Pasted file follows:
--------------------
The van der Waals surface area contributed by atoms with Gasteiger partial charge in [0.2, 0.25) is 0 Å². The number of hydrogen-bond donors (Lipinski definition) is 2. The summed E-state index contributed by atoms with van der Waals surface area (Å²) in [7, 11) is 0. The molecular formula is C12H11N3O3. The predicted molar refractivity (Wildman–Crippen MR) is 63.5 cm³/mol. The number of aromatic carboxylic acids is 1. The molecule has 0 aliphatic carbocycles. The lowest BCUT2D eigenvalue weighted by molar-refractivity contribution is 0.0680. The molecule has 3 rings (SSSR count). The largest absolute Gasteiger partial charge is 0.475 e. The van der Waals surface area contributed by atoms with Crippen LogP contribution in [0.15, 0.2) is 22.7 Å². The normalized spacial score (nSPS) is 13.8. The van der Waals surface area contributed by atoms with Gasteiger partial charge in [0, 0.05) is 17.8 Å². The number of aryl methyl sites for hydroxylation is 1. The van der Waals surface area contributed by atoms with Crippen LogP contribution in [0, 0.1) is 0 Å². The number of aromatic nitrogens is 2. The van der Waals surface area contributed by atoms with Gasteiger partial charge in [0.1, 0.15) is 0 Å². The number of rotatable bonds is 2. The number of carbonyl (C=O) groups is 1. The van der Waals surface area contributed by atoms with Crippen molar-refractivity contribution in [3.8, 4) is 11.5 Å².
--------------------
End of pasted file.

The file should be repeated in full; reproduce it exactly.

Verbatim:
The van der Waals surface area contributed by atoms with Gasteiger partial charge in [0.2, 0.25) is 0 Å². The number of hydrogen-bond donors (Lipinski definition) is 2. The summed E-state index contributed by atoms with van der Waals surface area (Å²) in [7, 11) is 0. The molecular formula is C12H11N3O3. The predicted molar refractivity (Wildman–Crippen MR) is 63.5 cm³/mol. The number of aromatic carboxylic acids is 1. The molecule has 0 aliphatic carbocycles. The lowest BCUT2D eigenvalue weighted by molar-refractivity contribution is 0.0680. The molecule has 3 rings (SSSR count). The largest absolute Gasteiger partial charge is 0.475 e. The van der Waals surface area contributed by atoms with Crippen LogP contribution in [0.15, 0.2) is 22.7 Å². The normalized spacial score (nSPS) is 13.8. The van der Waals surface area contributed by atoms with Gasteiger partial charge in [0, 0.05) is 17.8 Å². The number of aryl methyl sites for hydroxylation is 1. The van der Waals surface area contributed by atoms with Crippen LogP contribution in [0, 0.1) is 0 Å². The number of aromatic nitrogens is 2. The van der Waals surface area contributed by atoms with Gasteiger partial charge in [0.1, 0.15) is 0 Å². The number of rotatable bonds is 2. The number of carbonyl (C=O) groups is 1. The van der Waals surface area contributed by atoms with Crippen molar-refractivity contribution in [3.8, 4) is 11.5 Å².